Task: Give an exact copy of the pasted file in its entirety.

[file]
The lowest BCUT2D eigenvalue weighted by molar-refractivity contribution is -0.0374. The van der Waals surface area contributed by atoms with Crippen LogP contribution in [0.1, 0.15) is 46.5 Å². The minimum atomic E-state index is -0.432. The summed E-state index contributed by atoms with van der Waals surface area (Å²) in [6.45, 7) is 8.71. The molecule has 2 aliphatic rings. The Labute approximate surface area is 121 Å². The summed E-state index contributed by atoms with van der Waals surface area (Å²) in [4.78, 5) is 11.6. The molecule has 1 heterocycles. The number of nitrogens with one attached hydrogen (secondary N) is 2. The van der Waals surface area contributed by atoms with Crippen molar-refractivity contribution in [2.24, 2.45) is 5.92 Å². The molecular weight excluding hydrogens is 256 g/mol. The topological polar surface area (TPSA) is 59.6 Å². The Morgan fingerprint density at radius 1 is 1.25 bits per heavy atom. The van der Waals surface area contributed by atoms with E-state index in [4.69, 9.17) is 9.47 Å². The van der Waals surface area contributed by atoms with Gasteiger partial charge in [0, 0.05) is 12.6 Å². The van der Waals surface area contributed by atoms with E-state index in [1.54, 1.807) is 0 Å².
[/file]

The lowest BCUT2D eigenvalue weighted by molar-refractivity contribution is -0.0374. The van der Waals surface area contributed by atoms with Crippen LogP contribution in [0.1, 0.15) is 46.5 Å². The minimum atomic E-state index is -0.432. The summed E-state index contributed by atoms with van der Waals surface area (Å²) in [6.45, 7) is 8.71. The molecule has 2 aliphatic rings. The Labute approximate surface area is 121 Å². The summed E-state index contributed by atoms with van der Waals surface area (Å²) in [4.78, 5) is 11.6. The molecule has 1 heterocycles. The number of nitrogens with one attached hydrogen (secondary N) is 2. The van der Waals surface area contributed by atoms with Crippen molar-refractivity contribution in [2.24, 2.45) is 5.92 Å². The molecular weight excluding hydrogens is 256 g/mol. The topological polar surface area (TPSA) is 59.6 Å². The Morgan fingerprint density at radius 1 is 1.25 bits per heavy atom. The van der Waals surface area contributed by atoms with E-state index in [4.69, 9.17) is 9.47 Å². The van der Waals surface area contributed by atoms with Gasteiger partial charge in [0, 0.05) is 12.6 Å². The van der Waals surface area contributed by atoms with E-state index in [1.54, 1.807) is 0 Å².